In this article, I do not want to say that technological implications to refugees’ education are primarily bad, and the companies that help them should be ashamed. On the contrary, the explicit humanitarian mission of large corporations not only brings help to refugees in the form of direct donations of technologies but also helps to spread the agenda among consumers of the companies’ products. Often people learn about the humanitarian crisis, not from the news but from the advertising of their favourite brand.
However, here I wanted to address critical points that need to be kept in mind the next time you read another laudatory ode to the brave digital world. The biggest problem of the digitalization of education is a lack of understanding of refugees’ needs. Companies bombard camps with technologies and software without prior research and specific recommendations. This can be corrected by changing the approach to the situation. To treat refugees as an end, never as only a means.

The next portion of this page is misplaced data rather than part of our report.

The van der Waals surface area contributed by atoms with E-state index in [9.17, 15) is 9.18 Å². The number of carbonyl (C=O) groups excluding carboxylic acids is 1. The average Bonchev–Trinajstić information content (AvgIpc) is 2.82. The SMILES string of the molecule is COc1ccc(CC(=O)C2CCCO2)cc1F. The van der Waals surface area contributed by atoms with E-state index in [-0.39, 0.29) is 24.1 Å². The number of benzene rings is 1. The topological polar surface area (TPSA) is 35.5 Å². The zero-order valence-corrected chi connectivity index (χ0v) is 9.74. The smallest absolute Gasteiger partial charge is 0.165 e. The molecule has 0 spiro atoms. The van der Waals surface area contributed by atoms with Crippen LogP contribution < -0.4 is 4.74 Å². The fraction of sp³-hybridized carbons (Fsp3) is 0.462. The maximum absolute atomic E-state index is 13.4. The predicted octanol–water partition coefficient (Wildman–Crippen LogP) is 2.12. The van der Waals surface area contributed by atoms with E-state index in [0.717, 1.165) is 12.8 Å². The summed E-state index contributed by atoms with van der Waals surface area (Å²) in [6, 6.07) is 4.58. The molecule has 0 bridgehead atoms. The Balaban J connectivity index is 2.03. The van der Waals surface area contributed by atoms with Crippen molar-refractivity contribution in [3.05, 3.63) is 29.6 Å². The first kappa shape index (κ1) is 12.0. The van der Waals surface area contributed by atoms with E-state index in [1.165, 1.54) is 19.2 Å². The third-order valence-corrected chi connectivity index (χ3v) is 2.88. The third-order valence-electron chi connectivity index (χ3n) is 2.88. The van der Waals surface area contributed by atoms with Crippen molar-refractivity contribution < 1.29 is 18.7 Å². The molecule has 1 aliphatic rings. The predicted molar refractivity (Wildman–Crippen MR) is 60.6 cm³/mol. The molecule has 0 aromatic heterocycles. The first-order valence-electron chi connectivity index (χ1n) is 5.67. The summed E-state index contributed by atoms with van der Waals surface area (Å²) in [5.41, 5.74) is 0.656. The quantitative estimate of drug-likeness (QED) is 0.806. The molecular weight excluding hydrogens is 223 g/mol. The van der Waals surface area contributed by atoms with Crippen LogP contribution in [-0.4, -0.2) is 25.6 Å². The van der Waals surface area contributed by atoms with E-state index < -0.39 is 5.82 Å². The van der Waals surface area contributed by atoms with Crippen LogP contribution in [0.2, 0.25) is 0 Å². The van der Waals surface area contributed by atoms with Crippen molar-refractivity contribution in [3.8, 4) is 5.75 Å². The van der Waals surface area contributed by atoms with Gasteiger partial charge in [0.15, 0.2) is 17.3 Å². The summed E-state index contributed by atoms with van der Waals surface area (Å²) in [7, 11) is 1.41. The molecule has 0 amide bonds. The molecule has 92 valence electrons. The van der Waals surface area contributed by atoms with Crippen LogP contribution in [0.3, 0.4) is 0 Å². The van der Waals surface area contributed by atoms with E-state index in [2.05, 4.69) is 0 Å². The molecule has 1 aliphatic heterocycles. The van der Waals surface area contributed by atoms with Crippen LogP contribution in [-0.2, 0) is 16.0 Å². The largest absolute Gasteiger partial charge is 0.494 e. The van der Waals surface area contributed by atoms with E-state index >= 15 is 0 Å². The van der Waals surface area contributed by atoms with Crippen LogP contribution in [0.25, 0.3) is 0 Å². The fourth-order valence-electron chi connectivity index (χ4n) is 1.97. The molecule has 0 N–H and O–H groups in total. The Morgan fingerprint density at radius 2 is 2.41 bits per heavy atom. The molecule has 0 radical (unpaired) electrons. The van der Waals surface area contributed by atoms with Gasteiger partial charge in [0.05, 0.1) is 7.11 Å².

Here at BizGees you can find two more articles dedicated to the importance of refugee education entitled ‘The Refugee Youth in Education’ and ‘Education should not stop when you are refugee’ written by William Chamberlain and Sara Al Soodi respectively. For a more detailed acquaintance with the criticism of the use of educational technologies, you can read the scientific papers on ‘Data hubris? Humanitarian information systems and the mirage of technology’ by Read et al., ‘Private engagement in refugee education and the promise of digital humanitarianism’ by Menashy and Zakharia as well as some articles in other media ‘Worst practice in ICT use in education’ by Trucano, ‘Humanitarian technology: a critical research agenda’ by Sandvik et al.
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Iurii is a Master's student in Education at Oxford University. He researched and wrote this article as part of the Oxford University Micro Internship programme.